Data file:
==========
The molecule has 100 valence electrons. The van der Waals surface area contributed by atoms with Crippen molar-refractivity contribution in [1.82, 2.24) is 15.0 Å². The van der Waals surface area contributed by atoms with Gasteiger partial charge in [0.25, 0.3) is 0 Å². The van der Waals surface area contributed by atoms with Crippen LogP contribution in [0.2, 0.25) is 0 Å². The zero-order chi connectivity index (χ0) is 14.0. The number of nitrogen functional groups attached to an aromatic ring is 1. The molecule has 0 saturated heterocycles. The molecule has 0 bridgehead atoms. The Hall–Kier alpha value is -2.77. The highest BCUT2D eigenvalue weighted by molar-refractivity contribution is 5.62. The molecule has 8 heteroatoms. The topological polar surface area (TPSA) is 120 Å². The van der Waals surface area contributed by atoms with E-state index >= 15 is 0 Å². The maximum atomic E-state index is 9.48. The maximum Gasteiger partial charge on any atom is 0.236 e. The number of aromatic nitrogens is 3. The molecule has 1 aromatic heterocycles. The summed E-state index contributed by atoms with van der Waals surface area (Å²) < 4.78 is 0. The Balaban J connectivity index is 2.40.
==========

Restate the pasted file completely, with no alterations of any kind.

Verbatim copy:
The molecule has 100 valence electrons. The van der Waals surface area contributed by atoms with Crippen molar-refractivity contribution in [1.82, 2.24) is 15.0 Å². The van der Waals surface area contributed by atoms with Gasteiger partial charge in [0.25, 0.3) is 0 Å². The van der Waals surface area contributed by atoms with Crippen LogP contribution in [0.2, 0.25) is 0 Å². The zero-order chi connectivity index (χ0) is 14.0. The number of nitrogen functional groups attached to an aromatic ring is 1. The molecule has 0 saturated heterocycles. The molecule has 0 bridgehead atoms. The Hall–Kier alpha value is -2.77. The highest BCUT2D eigenvalue weighted by molar-refractivity contribution is 5.62. The molecule has 8 heteroatoms. The topological polar surface area (TPSA) is 120 Å². The van der Waals surface area contributed by atoms with E-state index >= 15 is 0 Å². The maximum atomic E-state index is 9.48. The maximum Gasteiger partial charge on any atom is 0.236 e. The number of aromatic nitrogens is 3. The molecule has 1 aromatic heterocycles. The summed E-state index contributed by atoms with van der Waals surface area (Å²) < 4.78 is 0. The Balaban J connectivity index is 2.40.